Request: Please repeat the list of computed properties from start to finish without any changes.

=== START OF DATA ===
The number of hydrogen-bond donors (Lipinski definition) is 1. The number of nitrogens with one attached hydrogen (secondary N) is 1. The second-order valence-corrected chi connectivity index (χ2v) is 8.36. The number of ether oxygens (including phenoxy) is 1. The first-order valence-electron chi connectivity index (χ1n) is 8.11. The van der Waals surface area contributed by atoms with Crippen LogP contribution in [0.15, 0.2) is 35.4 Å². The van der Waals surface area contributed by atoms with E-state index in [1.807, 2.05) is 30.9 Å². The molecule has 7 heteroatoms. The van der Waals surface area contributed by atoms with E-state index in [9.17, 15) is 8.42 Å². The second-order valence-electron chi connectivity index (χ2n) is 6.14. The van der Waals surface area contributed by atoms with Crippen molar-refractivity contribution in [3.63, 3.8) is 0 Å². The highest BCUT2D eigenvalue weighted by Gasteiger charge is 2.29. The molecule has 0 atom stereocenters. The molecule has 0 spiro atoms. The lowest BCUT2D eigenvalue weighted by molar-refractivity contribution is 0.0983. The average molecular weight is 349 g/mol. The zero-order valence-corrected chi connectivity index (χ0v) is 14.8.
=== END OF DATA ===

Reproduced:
The number of hydrogen-bond donors (Lipinski definition) is 1. The number of nitrogens with one attached hydrogen (secondary N) is 1. The second-order valence-corrected chi connectivity index (χ2v) is 8.36. The number of ether oxygens (including phenoxy) is 1. The first-order valence-electron chi connectivity index (χ1n) is 8.11. The van der Waals surface area contributed by atoms with Crippen LogP contribution in [0.15, 0.2) is 35.4 Å². The van der Waals surface area contributed by atoms with E-state index in [1.807, 2.05) is 30.9 Å². The molecule has 7 heteroatoms. The van der Waals surface area contributed by atoms with E-state index in [9.17, 15) is 8.42 Å². The second-order valence-electron chi connectivity index (χ2n) is 6.14. The van der Waals surface area contributed by atoms with Crippen molar-refractivity contribution in [3.63, 3.8) is 0 Å². The highest BCUT2D eigenvalue weighted by Gasteiger charge is 2.29. The molecule has 0 atom stereocenters. The molecule has 0 spiro atoms. The lowest BCUT2D eigenvalue weighted by molar-refractivity contribution is 0.0983. The average molecular weight is 349 g/mol. The zero-order valence-corrected chi connectivity index (χ0v) is 14.8.